There seems to be an unstoppable momentum toward the development and deployment of autonomous vehicles. Almost every day there is a story about the latest advanced driver assistance system (ADAS), drone or supposedly intelligent robot. As this rush to market accelerates, we are also regularly reminded that these technologies remain in their infancy when it comes to full autonomy and the much touted societal benefits it will bring.
For example, the Las Vegas self-driving bus was involved in a crash less than two hours into the first day of its career. It stopped when a human-driven truck in front of it stopped, as it was programmed to do, but was powerless when the truck then backed up into its front fender. Whichever vehicle was at fault, the slogan “Look Ma No Driver” in the front window of the bus reads like a child showing off. As we know, pride comes before a fall. Continue reading →
As designs increase in complexity to cater to the insatiable need for more compute power spurred by different AI applications ranging from data centers to self-driving cars, designers are constantly faced with the challenge of meeting the elusive PPA (Power Performance and Area) targets.
PPA over-design has repercussions resulting in increased product cost as well as potential missed schedules with no guarantee of product success. Advanced SoCs pack more functionality and performance which result in higher power density. Traditional approaches of uniformly over-designing the power grid which has worked in the past is no longer an option with routing resources becoming severely constrained. To add to these woes, there are hundreds of combinations of PVT corners to solve for along with the increasing number of applications. Continue reading →
Read any automotive-related article and I’m sure it discusses autonomous cars and Advanced Driver Assistance Systems (ADAS) – the benefits, the challenges and what the future may hold. More and more auto makers are moving towards autonomous developing vehicles, but many of the systems that will eventually be integrated into these vehicles to make them fully autonomous are being developed today. In fact, you probably have some of them in the car you are driving now — Collision Mitigation Braking, Lane Departure Warning, Blind Spot Warning, and Lane Keeping Assistance to name a few. These ADAS applications present a new set of challenges and require a multi-disciplinary development approach. You can read more about these development areas in a blog written by my colleague, Sandeep Sovani.
For most of human history, our mode of mobility was feet — our own feet, or those of some domesticated animal. Whenever we wanted to go somewhere, we walked or used horses. These quadrupeds remained the dominant mode of inter-city and intra-city transport for over two thousand years. Then in the mid-nineteenth century, the mode of inter-city transport changed over from horses to railways. Another half a century later the horse also disappeared from cities and towns as intra-city transport was taken over by automobiles. In the mid-twentieth century airplanes became the dominant mode of inter-city travel in North America, with railways continuing in addition to airplanes in Europe and Asia.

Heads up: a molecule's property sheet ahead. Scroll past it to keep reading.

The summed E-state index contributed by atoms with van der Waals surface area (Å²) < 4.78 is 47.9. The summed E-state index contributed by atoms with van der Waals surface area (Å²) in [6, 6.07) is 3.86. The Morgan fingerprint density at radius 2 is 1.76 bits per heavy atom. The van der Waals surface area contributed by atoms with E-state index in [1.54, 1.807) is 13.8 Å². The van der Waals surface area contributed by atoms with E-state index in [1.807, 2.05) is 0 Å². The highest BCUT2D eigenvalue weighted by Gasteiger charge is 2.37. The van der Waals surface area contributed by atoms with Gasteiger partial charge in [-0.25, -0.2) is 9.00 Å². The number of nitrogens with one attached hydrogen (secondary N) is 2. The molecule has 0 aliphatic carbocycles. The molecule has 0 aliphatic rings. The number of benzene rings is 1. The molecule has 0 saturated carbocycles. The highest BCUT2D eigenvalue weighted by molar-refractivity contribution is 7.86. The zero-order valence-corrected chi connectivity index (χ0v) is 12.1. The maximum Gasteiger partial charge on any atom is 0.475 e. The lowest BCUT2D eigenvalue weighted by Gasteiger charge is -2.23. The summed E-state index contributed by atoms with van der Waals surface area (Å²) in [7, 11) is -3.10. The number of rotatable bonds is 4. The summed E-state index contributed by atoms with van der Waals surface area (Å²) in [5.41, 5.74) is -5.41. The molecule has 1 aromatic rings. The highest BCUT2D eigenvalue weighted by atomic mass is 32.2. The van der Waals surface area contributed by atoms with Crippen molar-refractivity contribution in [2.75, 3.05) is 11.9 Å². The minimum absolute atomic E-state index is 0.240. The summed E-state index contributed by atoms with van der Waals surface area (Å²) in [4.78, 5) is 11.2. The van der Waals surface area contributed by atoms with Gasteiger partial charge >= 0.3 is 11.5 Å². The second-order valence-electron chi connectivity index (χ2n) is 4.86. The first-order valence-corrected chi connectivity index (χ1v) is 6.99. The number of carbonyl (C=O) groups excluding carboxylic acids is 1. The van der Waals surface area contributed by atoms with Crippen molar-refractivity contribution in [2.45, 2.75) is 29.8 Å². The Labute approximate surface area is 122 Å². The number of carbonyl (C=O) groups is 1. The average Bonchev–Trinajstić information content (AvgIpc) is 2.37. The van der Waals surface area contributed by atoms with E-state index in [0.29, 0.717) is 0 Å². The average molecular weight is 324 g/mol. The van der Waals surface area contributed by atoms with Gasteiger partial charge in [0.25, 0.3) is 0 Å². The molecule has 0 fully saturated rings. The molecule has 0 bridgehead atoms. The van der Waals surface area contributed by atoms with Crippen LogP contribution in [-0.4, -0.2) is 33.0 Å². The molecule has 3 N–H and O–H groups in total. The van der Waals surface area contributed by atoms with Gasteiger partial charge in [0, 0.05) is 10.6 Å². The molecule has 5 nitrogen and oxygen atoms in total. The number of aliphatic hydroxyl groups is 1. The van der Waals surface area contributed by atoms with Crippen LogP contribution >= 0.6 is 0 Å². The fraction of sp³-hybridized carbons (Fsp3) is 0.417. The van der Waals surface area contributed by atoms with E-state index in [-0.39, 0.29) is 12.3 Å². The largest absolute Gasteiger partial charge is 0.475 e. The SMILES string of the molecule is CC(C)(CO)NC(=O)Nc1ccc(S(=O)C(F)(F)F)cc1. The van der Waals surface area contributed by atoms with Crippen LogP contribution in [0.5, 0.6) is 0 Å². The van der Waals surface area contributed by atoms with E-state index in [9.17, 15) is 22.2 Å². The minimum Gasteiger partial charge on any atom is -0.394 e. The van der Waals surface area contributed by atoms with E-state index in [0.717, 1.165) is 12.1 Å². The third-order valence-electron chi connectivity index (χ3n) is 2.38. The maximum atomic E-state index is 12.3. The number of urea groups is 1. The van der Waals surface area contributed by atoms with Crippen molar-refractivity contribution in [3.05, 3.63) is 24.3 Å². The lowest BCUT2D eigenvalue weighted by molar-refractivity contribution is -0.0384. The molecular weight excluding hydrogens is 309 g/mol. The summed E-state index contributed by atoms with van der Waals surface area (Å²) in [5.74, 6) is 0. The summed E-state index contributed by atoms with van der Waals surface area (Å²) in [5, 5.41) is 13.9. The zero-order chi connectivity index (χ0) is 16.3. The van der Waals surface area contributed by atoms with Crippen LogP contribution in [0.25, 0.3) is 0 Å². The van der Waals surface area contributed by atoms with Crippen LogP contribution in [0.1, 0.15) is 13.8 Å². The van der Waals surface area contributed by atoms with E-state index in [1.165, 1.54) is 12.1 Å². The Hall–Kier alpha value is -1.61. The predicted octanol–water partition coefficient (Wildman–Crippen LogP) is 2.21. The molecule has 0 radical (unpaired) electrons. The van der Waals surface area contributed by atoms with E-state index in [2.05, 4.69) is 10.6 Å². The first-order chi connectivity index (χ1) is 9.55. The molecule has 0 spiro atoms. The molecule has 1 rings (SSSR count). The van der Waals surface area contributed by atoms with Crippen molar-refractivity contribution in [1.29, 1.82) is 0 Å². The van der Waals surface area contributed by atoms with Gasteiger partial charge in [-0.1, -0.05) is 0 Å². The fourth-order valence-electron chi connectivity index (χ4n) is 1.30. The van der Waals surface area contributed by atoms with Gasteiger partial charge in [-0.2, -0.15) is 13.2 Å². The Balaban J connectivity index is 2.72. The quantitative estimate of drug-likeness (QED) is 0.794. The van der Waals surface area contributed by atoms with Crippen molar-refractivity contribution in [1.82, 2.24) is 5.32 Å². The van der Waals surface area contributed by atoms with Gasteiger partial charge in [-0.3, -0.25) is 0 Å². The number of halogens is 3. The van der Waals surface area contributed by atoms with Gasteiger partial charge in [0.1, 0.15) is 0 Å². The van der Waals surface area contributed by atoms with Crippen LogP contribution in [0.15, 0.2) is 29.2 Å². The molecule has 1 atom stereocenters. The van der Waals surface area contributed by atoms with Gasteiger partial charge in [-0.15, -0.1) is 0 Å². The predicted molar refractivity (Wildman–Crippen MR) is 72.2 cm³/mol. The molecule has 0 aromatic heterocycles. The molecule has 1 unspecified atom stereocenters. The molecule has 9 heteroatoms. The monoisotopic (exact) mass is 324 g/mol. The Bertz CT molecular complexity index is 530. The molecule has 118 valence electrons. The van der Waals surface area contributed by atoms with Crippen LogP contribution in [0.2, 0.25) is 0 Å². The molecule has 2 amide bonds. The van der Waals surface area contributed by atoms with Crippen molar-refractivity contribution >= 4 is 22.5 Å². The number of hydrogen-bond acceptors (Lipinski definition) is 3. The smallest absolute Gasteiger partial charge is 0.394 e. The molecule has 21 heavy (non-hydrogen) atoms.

And that’s where we are today — stuck with trains, planes and automobiles for nearly a century. But not for long. Continue reading →
A revolution is underway in the transportation industry. The rise of autonomous vehicles will transform the industry and society itself as much as the nineteenth century shift from horse-carriages to automobiles did.
However, developing autonomous vehicle technology is a formidable challenge. It requires ambitious new developments in sensing technologies, machine learning and artificial intelligence, that are not only unprecedented in the automotive industry, but in all other industries as well. Continue reading →
Today’s automotive systems are more complex, smarter and more autonomous than ever before, featuring functionality that no one could have imagined 10 years ago. Advanced sensors and electronics control everything from a vehicle’s speed and position to its entertainment and communications technologies. Radar, cameras and other sophisticated electronics are increasingly being incorporated into consumer vehicles.
In fact, today, more than 60 percent of a car’s cost comes from its advanced electronics and software systems. Since many of the functions guided by electronic systems are mission-critical, it’s essential that all automotive systems work together with complete reliability. The tens of millions of lines of software code that control these systems must be flawless. Continue reading →
An automobile is the biggest and most complex connected device used by consumers today. Advanced driver assistance systems (ADAS) is one of the fastest growing automotive applications. Stringent government requirements on automotive safety, fuel consumption and technology-focused consumer preferences are fueling the growth of ADAS. Driven primarily by safety, ADAS capabilities were first implemented in premium vehicles as key differentiators to enhance the user experience and protect the vehicle and its occupants. It started with features like parking assistance, adaptive breaking systems (ABS), adaptive cruise control and tire pressure monitoring. Continue reading →